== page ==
Eddie George's contract status remains up in the air, but if he remains with the Titans,
he must fend off a serious challenge from Chris Brown for the starting running-back job. George's effectiveness has eroded with age
and punishment. Brown rebounded from a slow start in 2003 -- which mainly resulted
from hamstring injuries -- to develop into a fairly dependable power runner by
the postseason. Still, his suspect blocking and lack of breakaway speed could
allow George to keep the starting job if he can resolve his salary issue.
After losing Marcus Washington, the Colts will stage a wide-open competition at left outside linebacker between Gary Brackett, Jim Nelson and third-round draft pick Gilbert Gardner. Washington's cleats won't be easy to fill because he was the best pass-rusher that Indianapolis had, although Gardner is an impressive athlete. The Colts also have a couple of intriguing showdowns in their secondary after showing the door to two of last year's three top cornerbacks -- Walt Harris and David Macklin -- and using their top overall pick on a safety. Donald Strickland, a third-round pick in 2003, and Joseph Jefferson, a third-rounder from 2002, will compete for the starting right cornerback job. Strickland seems to have the edge in speed and ball skills. Bob Sanders, the Colts' second-round choice this year (first overall), is expected to push Idrees Bashir for the starting job at free safety. Sanders is a big hitter with exceptional speed and athleticism.
The Jaguars are going to have two new starting cornerbacks. One is Rashean Mathis, who became their top man after Bryant's departure. The other is going to come down to a battle between Bolden, Washington and Lewis Sanders. Originally, Mathis was seen as a hands-down choice on the right side while Bolden had the edge at left corner. However, Bolden did struggle enough during offseason workouts to prompt a likely change of plans. Word is the Jaguars' coaches would be more comfortable with Mathis on the left, which tends to require more man-to-man coverage, and have Bolden and Washington fight it out at right cornerback, which entails more zone coverage and, theoretically, a little less pressure.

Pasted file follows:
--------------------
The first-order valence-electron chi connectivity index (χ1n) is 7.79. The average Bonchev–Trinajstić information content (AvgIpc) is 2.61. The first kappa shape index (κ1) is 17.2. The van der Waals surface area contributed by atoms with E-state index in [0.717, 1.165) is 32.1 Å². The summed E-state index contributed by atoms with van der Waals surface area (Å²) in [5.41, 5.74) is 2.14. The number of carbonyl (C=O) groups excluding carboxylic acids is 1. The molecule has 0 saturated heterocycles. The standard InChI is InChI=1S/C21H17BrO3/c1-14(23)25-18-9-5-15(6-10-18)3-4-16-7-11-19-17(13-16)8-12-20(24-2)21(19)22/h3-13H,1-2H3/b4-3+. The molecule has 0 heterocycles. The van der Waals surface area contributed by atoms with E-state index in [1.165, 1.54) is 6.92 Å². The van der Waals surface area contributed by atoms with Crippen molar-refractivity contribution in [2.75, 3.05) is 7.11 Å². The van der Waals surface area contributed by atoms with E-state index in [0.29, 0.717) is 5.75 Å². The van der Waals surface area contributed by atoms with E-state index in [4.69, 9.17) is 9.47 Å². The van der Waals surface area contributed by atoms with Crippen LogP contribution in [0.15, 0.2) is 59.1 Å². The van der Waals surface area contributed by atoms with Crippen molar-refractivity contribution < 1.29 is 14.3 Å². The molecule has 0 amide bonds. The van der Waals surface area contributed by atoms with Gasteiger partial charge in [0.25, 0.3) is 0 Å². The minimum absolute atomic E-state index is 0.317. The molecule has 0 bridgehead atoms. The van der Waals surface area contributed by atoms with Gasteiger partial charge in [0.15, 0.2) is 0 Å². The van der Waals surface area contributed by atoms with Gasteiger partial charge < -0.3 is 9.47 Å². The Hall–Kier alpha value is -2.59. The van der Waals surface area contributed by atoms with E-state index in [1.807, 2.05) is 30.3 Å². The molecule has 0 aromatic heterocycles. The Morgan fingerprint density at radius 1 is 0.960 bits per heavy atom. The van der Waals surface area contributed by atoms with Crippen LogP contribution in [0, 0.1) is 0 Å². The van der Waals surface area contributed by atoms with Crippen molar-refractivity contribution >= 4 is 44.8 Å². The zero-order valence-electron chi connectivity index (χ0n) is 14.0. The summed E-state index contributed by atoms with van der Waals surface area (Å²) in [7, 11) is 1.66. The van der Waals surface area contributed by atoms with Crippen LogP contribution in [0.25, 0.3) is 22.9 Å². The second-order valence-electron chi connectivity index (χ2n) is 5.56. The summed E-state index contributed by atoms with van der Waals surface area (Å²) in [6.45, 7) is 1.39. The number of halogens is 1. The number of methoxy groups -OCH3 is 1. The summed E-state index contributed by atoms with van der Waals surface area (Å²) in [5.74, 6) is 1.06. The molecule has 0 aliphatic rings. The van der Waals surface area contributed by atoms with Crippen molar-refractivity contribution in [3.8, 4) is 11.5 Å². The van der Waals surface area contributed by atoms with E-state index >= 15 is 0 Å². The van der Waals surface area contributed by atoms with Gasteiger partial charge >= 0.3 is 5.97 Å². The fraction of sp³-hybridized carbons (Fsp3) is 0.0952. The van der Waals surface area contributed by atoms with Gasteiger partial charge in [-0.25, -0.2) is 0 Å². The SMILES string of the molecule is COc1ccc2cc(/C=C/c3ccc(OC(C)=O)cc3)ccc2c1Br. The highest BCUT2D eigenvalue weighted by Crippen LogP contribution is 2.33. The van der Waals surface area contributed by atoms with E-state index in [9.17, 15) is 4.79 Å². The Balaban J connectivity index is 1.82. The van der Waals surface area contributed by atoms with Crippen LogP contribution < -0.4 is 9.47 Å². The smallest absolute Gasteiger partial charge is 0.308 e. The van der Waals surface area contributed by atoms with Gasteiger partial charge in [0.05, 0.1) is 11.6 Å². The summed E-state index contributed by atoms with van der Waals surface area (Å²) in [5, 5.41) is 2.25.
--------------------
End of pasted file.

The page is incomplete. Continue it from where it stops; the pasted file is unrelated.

Trouble spots to address
The Jaguars did little to improve one of the worst pass rushes in the NFL last year. Also, having free-agent linebacker Greg Favors on the field in passing situations is an Achilles heel that opponents would be happy to try and exploit. Otherwise, their defense is solid enough in other areas to help the team to continue to build upon last year's .500 finish after a 1-7 start.
The Texans have the genuine top-level receiving talent they thought they were getting when they made Andre Johnson their first-round draft pick in '03. Now they need Corey Bradford and Jabar Gaffney to step up and be consistently effective complements in the second and third receiving roles.
Even with an overhaul, it remains to be seen whether the Colts have the necessary playmakers they need in a secondary that will be frequently exposed to good and even great quarterbacks.
Rookies to watch
Tight end Ben Troupe, the Titans' second-round draft pick (and top overall choice), is a talented enough receiver to fill Wycheck's pass-catching void. He should beat out last year's No. 2 man at the position, Shad Meier, and form a solid duo with veteran Erron Kinney.
Second-round draft pick Daryl Smith could end up seeing action at outside linebacker for the Jaguars, especially if Favors ends up in too many bad situations against the pass. Smith always seems to be around the ball, and excels in pursuit.
Don't be surprised if Glenn Earl, the Texans' fourth-round pick from Notre Dame, eventually ends up pushing starter Eric Brown at strong safety. Brown struggles in coverage, which is among Earl's many strengths. However, Earl did suffer a season-ending knee injury as a senior.
Although he is relatively small at 6-1 and 220 pounds, fourth-round draft pick
Kendyll Pope could make some noise at linebacker or on special teams for the Colts. He is
extremely fast, which makes him a great fit in Tony Dungy's speed-oriented scheme,
and he hits as hard as someone twice his size.